Thursday, August 15, 2013

The Kleenex

When Thomas was very small, I went through a time where I was fighting off a very nasty depression. I would cry all of the time. Most times I would keep my tears hidden but there was one time that stood out in my mind when I was unable to hide my tears. I'll never forget sitting on the edge of the couch, tears rolling down my face, and looking up and seeing Thomas' adorable little face and big brown eyes looking at me.

"Mommy? Are you ok?" he oh-so-sweetly asked.
"I'll be ok honey, mommy's just a little sad right now." I said.
He ran off and came back with a box of Kleenex and with his little hand he pulled one from the box and handed it to me.
"This will make you better mommy." he said to me with such sweet, wonderful, concern in his eyes.
I told him that he was right and that fixed it and that I felt so much better and he went off to play.

Fast forward to the last year since he's been diagnosed with schizophrenia.

It never ever ever fails. When I am reacting in some emotional way around him, it is like I am spreading a virus to him. He picks up on the most subtle cues and reacts very strongly to them. I've gotten adept at either hiding them or, when I can't hide them, I reassure him that my more negative moods are not his fault, that I have a lot going on in my life outside of him. I always hug him and tell him I'll be ok but he looks at me, concerned, as he walks from the room.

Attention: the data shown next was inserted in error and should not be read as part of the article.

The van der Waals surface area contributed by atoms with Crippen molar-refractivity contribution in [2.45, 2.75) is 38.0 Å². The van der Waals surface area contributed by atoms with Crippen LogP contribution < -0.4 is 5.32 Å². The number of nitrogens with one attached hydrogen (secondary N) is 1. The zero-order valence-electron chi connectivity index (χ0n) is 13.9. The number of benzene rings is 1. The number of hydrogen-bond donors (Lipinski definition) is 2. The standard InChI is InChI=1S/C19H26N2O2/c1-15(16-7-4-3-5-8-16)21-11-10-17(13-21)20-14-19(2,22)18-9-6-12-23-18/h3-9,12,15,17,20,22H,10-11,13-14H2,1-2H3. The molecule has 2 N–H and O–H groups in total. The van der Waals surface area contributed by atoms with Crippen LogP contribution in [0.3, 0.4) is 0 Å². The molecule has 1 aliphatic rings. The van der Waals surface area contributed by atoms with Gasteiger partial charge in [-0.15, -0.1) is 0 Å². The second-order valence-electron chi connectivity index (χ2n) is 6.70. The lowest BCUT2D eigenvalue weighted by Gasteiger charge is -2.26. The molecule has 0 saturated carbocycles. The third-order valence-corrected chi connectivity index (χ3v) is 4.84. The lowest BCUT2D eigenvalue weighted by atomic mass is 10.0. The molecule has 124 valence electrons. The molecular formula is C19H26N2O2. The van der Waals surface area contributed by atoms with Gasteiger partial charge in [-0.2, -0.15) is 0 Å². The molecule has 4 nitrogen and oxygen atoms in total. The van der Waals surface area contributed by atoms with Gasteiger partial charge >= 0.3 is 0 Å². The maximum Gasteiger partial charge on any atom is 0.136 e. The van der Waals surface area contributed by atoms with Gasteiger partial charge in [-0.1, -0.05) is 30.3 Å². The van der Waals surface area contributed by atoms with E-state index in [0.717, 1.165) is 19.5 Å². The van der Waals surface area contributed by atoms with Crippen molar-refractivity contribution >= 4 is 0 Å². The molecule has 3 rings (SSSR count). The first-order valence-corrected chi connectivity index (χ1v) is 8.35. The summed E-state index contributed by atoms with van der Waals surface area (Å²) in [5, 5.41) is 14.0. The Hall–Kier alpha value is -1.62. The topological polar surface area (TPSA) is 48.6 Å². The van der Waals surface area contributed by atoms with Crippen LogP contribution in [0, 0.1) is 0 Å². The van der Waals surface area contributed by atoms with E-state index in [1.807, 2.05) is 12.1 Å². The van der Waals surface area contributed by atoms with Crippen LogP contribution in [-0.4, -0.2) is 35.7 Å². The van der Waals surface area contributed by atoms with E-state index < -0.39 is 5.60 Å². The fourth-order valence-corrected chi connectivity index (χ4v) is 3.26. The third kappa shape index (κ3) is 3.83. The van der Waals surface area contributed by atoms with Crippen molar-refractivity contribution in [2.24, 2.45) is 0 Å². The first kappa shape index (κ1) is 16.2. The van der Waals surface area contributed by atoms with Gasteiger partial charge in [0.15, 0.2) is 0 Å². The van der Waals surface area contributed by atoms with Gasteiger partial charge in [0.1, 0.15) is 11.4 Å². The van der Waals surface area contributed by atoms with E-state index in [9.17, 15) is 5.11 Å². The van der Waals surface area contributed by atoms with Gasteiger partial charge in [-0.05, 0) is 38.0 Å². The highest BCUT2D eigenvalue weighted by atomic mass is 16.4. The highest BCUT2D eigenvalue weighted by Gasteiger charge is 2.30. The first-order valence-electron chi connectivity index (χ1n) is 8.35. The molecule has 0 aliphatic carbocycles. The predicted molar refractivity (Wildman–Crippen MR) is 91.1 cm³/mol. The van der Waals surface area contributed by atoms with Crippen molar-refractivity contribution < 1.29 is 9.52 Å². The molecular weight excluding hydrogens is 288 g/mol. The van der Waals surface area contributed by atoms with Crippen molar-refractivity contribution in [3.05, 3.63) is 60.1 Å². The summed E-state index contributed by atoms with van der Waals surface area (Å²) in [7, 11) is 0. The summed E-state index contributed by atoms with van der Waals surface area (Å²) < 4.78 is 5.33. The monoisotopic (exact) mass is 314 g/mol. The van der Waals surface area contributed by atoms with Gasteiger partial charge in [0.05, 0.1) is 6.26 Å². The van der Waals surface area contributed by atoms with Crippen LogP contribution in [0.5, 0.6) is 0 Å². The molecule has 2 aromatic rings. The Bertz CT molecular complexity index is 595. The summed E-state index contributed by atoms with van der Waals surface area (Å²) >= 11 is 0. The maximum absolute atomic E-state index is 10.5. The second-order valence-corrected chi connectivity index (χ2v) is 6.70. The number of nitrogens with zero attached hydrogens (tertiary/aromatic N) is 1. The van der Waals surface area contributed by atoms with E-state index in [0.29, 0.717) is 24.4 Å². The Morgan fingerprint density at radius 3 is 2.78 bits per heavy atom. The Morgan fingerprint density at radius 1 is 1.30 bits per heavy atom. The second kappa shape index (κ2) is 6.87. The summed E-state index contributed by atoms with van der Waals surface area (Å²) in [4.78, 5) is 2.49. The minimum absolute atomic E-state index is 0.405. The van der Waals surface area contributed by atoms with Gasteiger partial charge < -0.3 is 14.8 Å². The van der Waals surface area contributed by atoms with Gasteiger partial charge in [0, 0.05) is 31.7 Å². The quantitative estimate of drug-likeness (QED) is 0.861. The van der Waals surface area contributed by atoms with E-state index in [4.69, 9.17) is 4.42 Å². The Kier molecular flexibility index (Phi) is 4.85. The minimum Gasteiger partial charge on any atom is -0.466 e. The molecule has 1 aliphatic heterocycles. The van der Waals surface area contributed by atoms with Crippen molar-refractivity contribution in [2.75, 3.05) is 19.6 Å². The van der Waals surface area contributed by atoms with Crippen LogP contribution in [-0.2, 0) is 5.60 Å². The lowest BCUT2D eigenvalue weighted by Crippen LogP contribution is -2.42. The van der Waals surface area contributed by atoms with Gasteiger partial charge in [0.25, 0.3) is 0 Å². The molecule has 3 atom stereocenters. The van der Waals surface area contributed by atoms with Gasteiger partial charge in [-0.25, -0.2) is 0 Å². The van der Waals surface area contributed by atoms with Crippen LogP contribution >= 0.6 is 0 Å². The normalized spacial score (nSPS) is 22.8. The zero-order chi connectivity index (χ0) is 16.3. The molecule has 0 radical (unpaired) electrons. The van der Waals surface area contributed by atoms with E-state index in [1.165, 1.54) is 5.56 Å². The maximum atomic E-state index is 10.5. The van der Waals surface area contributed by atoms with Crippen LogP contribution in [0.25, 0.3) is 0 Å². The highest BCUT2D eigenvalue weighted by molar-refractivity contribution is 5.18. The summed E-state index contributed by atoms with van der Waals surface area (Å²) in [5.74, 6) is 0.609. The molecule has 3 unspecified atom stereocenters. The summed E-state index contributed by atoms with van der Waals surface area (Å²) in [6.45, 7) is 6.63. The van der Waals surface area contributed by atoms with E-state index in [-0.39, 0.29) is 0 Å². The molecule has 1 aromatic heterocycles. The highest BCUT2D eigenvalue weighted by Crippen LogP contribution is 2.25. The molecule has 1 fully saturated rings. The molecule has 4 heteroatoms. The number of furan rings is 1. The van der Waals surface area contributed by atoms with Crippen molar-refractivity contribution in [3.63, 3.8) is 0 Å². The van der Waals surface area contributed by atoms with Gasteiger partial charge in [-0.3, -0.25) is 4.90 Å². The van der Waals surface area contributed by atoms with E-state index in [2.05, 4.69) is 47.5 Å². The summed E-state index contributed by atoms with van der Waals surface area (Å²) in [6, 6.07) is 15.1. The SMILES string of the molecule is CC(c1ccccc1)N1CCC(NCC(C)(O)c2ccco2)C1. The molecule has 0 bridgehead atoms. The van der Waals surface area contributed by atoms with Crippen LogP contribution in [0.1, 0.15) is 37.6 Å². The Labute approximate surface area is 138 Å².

He is tied to me emotionally as if we share the same heart and head. My predominant moods lately have been on the more energetic side and what I've noticed is how when I'm talking to him his eyes get very wide, like a deer in headlights, and he seems to get scared and it's then that I realize my energy is filling him with fear and agitation because his mind can't process my words and emanating energy. When I see that look, I immediately leave the room, dial my emotions down to a low hum and come back to him and continue the conversation.

This is schizophrenia. He has so much going on inside, so much to manage, that he can't manage what's going on outside of him very well-- like my leaking emotions. Some of the best advice I ever got from another person with schizophrenia is that people with schizophrenia are very in tune with emotions and the best thing I could do for Thomas is to dampen mine down to help him better cope with life in our home--most especially with me.

So, more often than not, when I'm dealing with something emotional and he's to be included, I have learned to get control of my emotions. He doesn't need to bring me Kleenex's anymore because it's not about me anymore, it's about him and restoring some semblance of good mental health, even if it only lasts a day.

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